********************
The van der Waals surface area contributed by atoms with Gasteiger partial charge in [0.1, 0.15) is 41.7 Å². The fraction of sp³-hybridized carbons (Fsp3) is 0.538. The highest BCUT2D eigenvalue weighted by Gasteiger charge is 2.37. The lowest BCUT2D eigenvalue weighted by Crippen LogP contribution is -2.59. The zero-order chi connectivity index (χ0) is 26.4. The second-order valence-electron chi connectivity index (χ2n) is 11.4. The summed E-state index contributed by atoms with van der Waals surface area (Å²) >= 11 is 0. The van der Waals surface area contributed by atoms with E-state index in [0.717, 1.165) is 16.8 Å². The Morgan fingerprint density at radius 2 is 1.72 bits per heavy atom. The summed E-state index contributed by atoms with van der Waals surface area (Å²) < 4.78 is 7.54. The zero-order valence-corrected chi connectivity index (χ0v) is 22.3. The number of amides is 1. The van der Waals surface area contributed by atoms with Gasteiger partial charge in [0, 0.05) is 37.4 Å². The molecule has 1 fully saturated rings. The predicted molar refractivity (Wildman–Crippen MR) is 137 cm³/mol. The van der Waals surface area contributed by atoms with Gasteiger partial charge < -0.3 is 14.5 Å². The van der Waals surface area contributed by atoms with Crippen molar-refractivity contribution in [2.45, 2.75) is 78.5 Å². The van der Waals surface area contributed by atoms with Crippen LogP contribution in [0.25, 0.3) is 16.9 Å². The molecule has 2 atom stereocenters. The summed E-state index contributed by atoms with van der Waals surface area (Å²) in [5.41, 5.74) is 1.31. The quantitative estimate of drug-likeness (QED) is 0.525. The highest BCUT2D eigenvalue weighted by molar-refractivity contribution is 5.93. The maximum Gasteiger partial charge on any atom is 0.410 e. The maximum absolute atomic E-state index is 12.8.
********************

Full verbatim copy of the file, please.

The van der Waals surface area contributed by atoms with Gasteiger partial charge in [0.1, 0.15) is 41.7 Å². The fraction of sp³-hybridized carbons (Fsp3) is 0.538. The highest BCUT2D eigenvalue weighted by Gasteiger charge is 2.37. The lowest BCUT2D eigenvalue weighted by Crippen LogP contribution is -2.59. The zero-order chi connectivity index (χ0) is 26.4. The second-order valence-electron chi connectivity index (χ2n) is 11.4. The summed E-state index contributed by atoms with van der Waals surface area (Å²) >= 11 is 0. The van der Waals surface area contributed by atoms with E-state index in [0.717, 1.165) is 16.8 Å². The Morgan fingerprint density at radius 2 is 1.72 bits per heavy atom. The summed E-state index contributed by atoms with van der Waals surface area (Å²) < 4.78 is 7.54. The zero-order valence-corrected chi connectivity index (χ0v) is 22.3. The number of amides is 1. The van der Waals surface area contributed by atoms with Gasteiger partial charge in [0, 0.05) is 37.4 Å². The molecule has 1 fully saturated rings. The predicted molar refractivity (Wildman–Crippen MR) is 137 cm³/mol. The van der Waals surface area contributed by atoms with Gasteiger partial charge < -0.3 is 14.5 Å². The van der Waals surface area contributed by atoms with Crippen molar-refractivity contribution in [2.45, 2.75) is 78.5 Å². The van der Waals surface area contributed by atoms with Crippen LogP contribution in [0.25, 0.3) is 16.9 Å². The molecule has 2 atom stereocenters. The summed E-state index contributed by atoms with van der Waals surface area (Å²) in [5.41, 5.74) is 1.31. The quantitative estimate of drug-likeness (QED) is 0.525. The highest BCUT2D eigenvalue weighted by molar-refractivity contribution is 5.93. The maximum Gasteiger partial charge on any atom is 0.410 e. The maximum absolute atomic E-state index is 12.8.